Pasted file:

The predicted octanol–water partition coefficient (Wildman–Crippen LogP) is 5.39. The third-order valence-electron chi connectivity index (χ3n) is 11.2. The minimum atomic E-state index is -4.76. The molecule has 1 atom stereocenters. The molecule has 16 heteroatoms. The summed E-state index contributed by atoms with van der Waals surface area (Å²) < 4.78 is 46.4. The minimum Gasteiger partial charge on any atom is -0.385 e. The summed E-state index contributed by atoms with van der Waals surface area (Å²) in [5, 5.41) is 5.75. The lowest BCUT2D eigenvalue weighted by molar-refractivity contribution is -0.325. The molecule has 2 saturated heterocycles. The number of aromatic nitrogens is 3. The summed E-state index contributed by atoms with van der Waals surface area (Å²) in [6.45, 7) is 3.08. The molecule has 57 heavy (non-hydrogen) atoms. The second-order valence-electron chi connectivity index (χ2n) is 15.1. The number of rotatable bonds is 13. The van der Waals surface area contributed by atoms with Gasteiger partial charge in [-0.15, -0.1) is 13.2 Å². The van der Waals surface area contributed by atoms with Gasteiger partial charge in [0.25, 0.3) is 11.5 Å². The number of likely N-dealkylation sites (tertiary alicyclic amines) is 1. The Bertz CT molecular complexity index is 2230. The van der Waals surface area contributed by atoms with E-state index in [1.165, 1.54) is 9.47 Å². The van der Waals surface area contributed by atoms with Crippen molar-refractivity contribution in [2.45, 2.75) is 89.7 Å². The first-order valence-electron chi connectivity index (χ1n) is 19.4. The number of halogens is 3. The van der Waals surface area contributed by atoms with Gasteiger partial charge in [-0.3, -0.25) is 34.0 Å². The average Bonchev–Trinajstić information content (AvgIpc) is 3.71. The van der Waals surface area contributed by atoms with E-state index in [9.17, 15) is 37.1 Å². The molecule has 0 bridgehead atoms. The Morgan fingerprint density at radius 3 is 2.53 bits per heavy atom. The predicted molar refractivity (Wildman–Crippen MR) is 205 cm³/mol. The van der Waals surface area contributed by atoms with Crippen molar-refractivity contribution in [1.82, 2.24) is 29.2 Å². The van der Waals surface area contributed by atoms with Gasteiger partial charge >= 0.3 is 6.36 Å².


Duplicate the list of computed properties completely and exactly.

The predicted octanol–water partition coefficient (Wildman–Crippen LogP) is 5.39. The third-order valence-electron chi connectivity index (χ3n) is 11.2. The minimum atomic E-state index is -4.76. The molecule has 1 atom stereocenters. The molecule has 16 heteroatoms. The summed E-state index contributed by atoms with van der Waals surface area (Å²) < 4.78 is 46.4. The minimum Gasteiger partial charge on any atom is -0.385 e. The summed E-state index contributed by atoms with van der Waals surface area (Å²) in [5, 5.41) is 5.75. The lowest BCUT2D eigenvalue weighted by molar-refractivity contribution is -0.325. The molecule has 2 saturated heterocycles. The number of aromatic nitrogens is 3. The summed E-state index contributed by atoms with van der Waals surface area (Å²) in [6.45, 7) is 3.08. The molecule has 57 heavy (non-hydrogen) atoms. The second-order valence-electron chi connectivity index (χ2n) is 15.1. The number of rotatable bonds is 13. The van der Waals surface area contributed by atoms with Gasteiger partial charge in [-0.15, -0.1) is 13.2 Å². The van der Waals surface area contributed by atoms with Gasteiger partial charge in [0.25, 0.3) is 11.5 Å². The number of likely N-dealkylation sites (tertiary alicyclic amines) is 1. The Bertz CT molecular complexity index is 2230. The van der Waals surface area contributed by atoms with E-state index in [1.165, 1.54) is 9.47 Å². The van der Waals surface area contributed by atoms with Crippen molar-refractivity contribution in [2.45, 2.75) is 89.7 Å². The first-order valence-electron chi connectivity index (χ1n) is 19.4. The number of halogens is 3. The van der Waals surface area contributed by atoms with Gasteiger partial charge in [-0.3, -0.25) is 34.0 Å². The average Bonchev–Trinajstić information content (AvgIpc) is 3.71. The van der Waals surface area contributed by atoms with E-state index in [9.17, 15) is 37.1 Å². The molecule has 0 bridgehead atoms. The Morgan fingerprint density at radius 3 is 2.53 bits per heavy atom. The predicted molar refractivity (Wildman–Crippen MR) is 205 cm³/mol. The van der Waals surface area contributed by atoms with Crippen molar-refractivity contribution in [1.82, 2.24) is 29.2 Å². The van der Waals surface area contributed by atoms with Gasteiger partial charge >= 0.3 is 6.36 Å².